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Ludovica's picture

Saudi Arabia & Freedom of Speech - Social Media Censorship

The universal declaration of human rights was written in 1948; yet after more than sixty years there are countries where basic rights are denied. Freedom of speech is one of the most important evaluation criteria of a democracy: the more freedom of speech is allowed, the more a democracy is valid.

Saudi Arabia's regime, which profusely distances itself from the idea of democracy, is very keen on censoring: in 2005 it blocked Blogger, Google’s popular weblog tool; in 2010 it banned the use of Blackberry and temporarily blocked Facebook. Social networks are the latest target; the Saudi Arabian authorities have recently warned of blocking Twitter (defined a forum for unjust, incorrect communication) Skype, and applications such as WhatsApp and Viber.

As pointed out in a survey by the Opennet website, the attempt of censoring disturbing contents such as pornography seems to be an excuse to censor whatever the Saudi Arabia regime does not fancy:

Hayley's picture

Electronic Cigarettes: Smoking on British Airways

Last week, I took a long-haul British Airways flight from Heathrow’s Terminal Five. Other frequent flyers may be aware that the only airlines serving this particular terminal are Iberia and British Airways. Now, to make this relevant, I must explain that I am a recent smoking veteran.

I am fortunate enough to live very nearby a vendor that sells Gamucci Electronic Cigarettes at far below their usual retail price, and the idea one day struck me to give them a try. Within a week, I had cut down on my tobacco intake significantly, and have tapered my use to only social situations over the last month, which is a great personal victory for a pack-a-day smoker of three years.

Before my flight, I ran over British Airways’s regulations to find any explicit mention of electronic cigarettes, of which there were absolutely none. I made my way to Lewisham, where I (rather ambitiously) purchased three nicotine free cartridges for my Gamucci battery, charged the cigarette and packed my bags. When I arrived at Terminal Five, I began to feel anxious about the lack of nicotine that I may have to endure for the ten hour flight, and popped over to WH Smith to buy myself a SKYCIG, containing the equivalent nicotine of 30 cigarettes.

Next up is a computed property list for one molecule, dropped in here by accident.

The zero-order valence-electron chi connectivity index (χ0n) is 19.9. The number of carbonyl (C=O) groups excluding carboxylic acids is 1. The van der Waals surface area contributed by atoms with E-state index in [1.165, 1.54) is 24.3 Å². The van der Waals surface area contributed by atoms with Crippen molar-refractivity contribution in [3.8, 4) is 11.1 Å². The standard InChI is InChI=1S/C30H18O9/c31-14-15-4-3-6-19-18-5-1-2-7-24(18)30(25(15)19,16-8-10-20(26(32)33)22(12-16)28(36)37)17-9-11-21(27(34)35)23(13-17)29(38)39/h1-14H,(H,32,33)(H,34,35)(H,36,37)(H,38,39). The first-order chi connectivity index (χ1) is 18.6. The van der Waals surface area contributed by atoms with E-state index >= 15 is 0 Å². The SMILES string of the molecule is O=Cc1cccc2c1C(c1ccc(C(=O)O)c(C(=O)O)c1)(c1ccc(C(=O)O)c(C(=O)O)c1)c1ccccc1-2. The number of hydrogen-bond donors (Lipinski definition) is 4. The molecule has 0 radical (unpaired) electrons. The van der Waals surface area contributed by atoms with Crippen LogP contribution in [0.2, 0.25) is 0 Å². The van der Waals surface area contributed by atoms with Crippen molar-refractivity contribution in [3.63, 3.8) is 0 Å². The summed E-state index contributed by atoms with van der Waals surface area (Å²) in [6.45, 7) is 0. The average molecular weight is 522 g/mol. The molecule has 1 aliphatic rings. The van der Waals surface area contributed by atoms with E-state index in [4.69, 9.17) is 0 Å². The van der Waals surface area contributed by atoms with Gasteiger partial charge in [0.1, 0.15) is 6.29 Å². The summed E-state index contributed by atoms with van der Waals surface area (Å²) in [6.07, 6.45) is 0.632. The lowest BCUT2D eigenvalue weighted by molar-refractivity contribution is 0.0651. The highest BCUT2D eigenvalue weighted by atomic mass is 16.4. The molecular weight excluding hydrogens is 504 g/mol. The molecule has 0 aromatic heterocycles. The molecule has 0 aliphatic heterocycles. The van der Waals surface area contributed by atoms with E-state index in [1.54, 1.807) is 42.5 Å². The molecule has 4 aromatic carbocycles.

Erik's picture

Erik's View: Migration, Alcohol & Feminism

Erik Redli is a university graduate from Slovakia who is currently living in London. Each week he gives his view on the events of the last seven days. This week, he looks at migration policy, binge drinking and feminism.

Free Online Educational Courses

A new craze is sweeping education, with free online educational courses called MOOCS growing in popularity. 

"Many graduates boast about their university degree certificate. But most employers look at your skills and what the prospective employee can bring to the company. If you earn money, no one will dig into where you learnt your skills. Therefore the main asset of education should be the skills and knowledge, not the piece of paper.

I think these online courses hit on the fact that a degree does not automatically stand for knowledge. For example, I completed two courses recently. Although I did not earn the certificates (the maths too difficult for me), I learned a lot of new things that I have already used in my life and job. This makes for a good excuse for the large percentage of students who do not complete their courses. They took what they needed and left the certificates for the academics.

Guest's picture

Educational Options Available To Foreign Students

The UK's education sector is extremely welcoming to foreign students, with universities and colleges across the country boasting a healthy proportion of students from overseas. Whether students are looking to come to the UK to study for the first time, or are looking to continue with current or previous studies, there is a wide variety of options open to those from overseas. Here, we take a look at a small number of these options, looking at both academic and vocational opportunities.

Law conversion courses

The choice to work on a law conversion course is a popular one for graduates. While not everybody is keen to enter the world of law at undergraduate level, it often appears as a far more attractive option post-graduation.

The great news is that students are accepted on to law conversion courses from a variety of subjects. Typically the candidate will have experience of study in an area which exemplifies a strong grasp of the English language and good argumentative skills. Evidence of elective courses in legal matters will be to your advantage but will by no means be seen as necessary.

Foreign Students's picture

London Jobs of the Week (3rd April 2013)

Now that everyone's enjoyed the Easter break, it's unfortunately time to get back to the worries of money and work. We;ve got some cracking jobs this week, so whether you're looking for part-time, full time or intern work, we've got all the best new jobs on the market. Simply browse through the jobs below to find what you're looking for, or search our entire database.  

 

Part-Time Jobs

- Charity Fundraiser | Friends of the Earth
         £9 per hour  |  Throughout London

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